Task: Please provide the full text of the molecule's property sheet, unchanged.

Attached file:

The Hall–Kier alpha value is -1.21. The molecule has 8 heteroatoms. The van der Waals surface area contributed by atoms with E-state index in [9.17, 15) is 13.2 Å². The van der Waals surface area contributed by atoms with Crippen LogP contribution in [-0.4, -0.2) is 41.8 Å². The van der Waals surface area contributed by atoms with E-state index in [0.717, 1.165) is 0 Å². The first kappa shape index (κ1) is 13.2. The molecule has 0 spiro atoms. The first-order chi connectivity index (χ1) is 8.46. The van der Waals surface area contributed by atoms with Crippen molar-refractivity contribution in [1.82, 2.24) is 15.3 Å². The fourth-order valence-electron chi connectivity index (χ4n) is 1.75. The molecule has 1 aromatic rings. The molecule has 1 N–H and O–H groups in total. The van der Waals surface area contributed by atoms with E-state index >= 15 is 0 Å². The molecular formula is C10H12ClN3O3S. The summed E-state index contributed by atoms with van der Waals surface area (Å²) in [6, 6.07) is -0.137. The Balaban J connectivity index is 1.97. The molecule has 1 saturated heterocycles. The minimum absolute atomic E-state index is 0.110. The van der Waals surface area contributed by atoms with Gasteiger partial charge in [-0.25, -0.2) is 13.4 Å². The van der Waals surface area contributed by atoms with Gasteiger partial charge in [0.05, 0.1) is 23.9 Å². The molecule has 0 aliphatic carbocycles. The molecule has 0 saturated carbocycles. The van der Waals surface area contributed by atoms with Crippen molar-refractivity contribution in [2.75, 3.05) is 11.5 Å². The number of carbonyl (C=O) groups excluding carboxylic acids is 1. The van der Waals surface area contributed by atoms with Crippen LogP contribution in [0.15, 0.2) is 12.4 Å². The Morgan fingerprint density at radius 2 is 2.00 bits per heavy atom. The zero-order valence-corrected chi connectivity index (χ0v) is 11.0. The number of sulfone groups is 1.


The Hall–Kier alpha value is -1.21. The molecule has 8 heteroatoms. The van der Waals surface area contributed by atoms with E-state index in [9.17, 15) is 13.2 Å². The van der Waals surface area contributed by atoms with Crippen LogP contribution in [-0.4, -0.2) is 41.8 Å². The van der Waals surface area contributed by atoms with E-state index in [0.717, 1.165) is 0 Å². The first kappa shape index (κ1) is 13.2. The molecule has 0 spiro atoms. The first-order chi connectivity index (χ1) is 8.46. The van der Waals surface area contributed by atoms with Crippen molar-refractivity contribution in [1.82, 2.24) is 15.3 Å². The fourth-order valence-electron chi connectivity index (χ4n) is 1.75. The molecule has 1 aromatic rings. The molecule has 1 N–H and O–H groups in total. The van der Waals surface area contributed by atoms with E-state index >= 15 is 0 Å². The molecular formula is C10H12ClN3O3S. The summed E-state index contributed by atoms with van der Waals surface area (Å²) in [6, 6.07) is -0.137. The Balaban J connectivity index is 1.97. The molecule has 1 saturated heterocycles. The minimum absolute atomic E-state index is 0.110. The van der Waals surface area contributed by atoms with Gasteiger partial charge in [-0.25, -0.2) is 13.4 Å². The van der Waals surface area contributed by atoms with Gasteiger partial charge in [0.05, 0.1) is 23.9 Å². The molecule has 0 aliphatic carbocycles. The molecule has 0 saturated carbocycles. The van der Waals surface area contributed by atoms with Crippen molar-refractivity contribution in [2.75, 3.05) is 11.5 Å². The number of carbonyl (C=O) groups excluding carboxylic acids is 1. The van der Waals surface area contributed by atoms with Crippen LogP contribution in [0.15, 0.2) is 12.4 Å². The Morgan fingerprint density at radius 2 is 2.00 bits per heavy atom. The zero-order valence-corrected chi connectivity index (χ0v) is 11.0. The number of sulfone groups is 1.